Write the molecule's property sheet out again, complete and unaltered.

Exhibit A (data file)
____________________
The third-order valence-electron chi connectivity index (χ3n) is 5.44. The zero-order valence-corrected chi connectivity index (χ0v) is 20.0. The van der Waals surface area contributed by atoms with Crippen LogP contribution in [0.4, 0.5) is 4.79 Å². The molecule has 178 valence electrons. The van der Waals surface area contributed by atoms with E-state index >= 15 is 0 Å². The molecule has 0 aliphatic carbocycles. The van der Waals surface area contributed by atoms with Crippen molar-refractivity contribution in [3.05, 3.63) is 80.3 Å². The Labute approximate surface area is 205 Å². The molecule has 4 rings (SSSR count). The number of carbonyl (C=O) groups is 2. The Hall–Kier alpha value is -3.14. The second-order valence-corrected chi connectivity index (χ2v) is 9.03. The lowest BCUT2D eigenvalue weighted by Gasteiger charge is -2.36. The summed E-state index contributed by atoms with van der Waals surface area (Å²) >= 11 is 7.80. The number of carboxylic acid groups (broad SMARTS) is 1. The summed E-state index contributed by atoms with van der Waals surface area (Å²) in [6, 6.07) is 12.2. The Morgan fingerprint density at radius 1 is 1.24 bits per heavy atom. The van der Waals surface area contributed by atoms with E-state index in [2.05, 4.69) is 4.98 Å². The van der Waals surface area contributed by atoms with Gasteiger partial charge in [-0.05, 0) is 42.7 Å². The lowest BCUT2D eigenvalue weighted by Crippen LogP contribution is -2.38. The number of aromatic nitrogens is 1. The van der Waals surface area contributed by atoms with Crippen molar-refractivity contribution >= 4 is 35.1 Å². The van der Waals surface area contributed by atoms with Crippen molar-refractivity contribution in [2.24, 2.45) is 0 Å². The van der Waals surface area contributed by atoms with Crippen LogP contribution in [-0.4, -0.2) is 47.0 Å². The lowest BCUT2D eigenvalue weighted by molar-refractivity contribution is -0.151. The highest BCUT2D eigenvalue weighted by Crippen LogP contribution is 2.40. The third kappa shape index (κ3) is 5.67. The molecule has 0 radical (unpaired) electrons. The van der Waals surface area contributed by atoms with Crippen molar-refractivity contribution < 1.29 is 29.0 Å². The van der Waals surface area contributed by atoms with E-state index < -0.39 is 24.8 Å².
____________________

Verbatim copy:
The third-order valence-electron chi connectivity index (χ3n) is 5.44. The zero-order valence-corrected chi connectivity index (χ0v) is 20.0. The van der Waals surface area contributed by atoms with Crippen LogP contribution in [0.4, 0.5) is 4.79 Å². The molecule has 178 valence electrons. The van der Waals surface area contributed by atoms with E-state index >= 15 is 0 Å². The molecule has 0 aliphatic carbocycles. The van der Waals surface area contributed by atoms with Crippen molar-refractivity contribution in [3.05, 3.63) is 80.3 Å². The Labute approximate surface area is 205 Å². The molecule has 4 rings (SSSR count). The number of carbonyl (C=O) groups is 2. The Hall–Kier alpha value is -3.14. The second-order valence-corrected chi connectivity index (χ2v) is 9.03. The lowest BCUT2D eigenvalue weighted by Gasteiger charge is -2.36. The summed E-state index contributed by atoms with van der Waals surface area (Å²) >= 11 is 7.80. The number of carboxylic acid groups (broad SMARTS) is 1. The summed E-state index contributed by atoms with van der Waals surface area (Å²) in [6, 6.07) is 12.2. The Morgan fingerprint density at radius 1 is 1.24 bits per heavy atom. The van der Waals surface area contributed by atoms with E-state index in [2.05, 4.69) is 4.98 Å². The van der Waals surface area contributed by atoms with Gasteiger partial charge in [-0.05, 0) is 42.7 Å². The lowest BCUT2D eigenvalue weighted by Crippen LogP contribution is -2.38. The number of aromatic nitrogens is 1. The van der Waals surface area contributed by atoms with Crippen molar-refractivity contribution >= 4 is 35.1 Å². The van der Waals surface area contributed by atoms with Crippen molar-refractivity contribution in [2.24, 2.45) is 0 Å². The van der Waals surface area contributed by atoms with Crippen LogP contribution in [-0.4, -0.2) is 47.0 Å². The lowest BCUT2D eigenvalue weighted by molar-refractivity contribution is -0.151. The highest BCUT2D eigenvalue weighted by Crippen LogP contribution is 2.40. The third kappa shape index (κ3) is 5.67. The molecule has 0 radical (unpaired) electrons. The van der Waals surface area contributed by atoms with Crippen molar-refractivity contribution < 1.29 is 29.0 Å². The van der Waals surface area contributed by atoms with E-state index < -0.39 is 24.8 Å².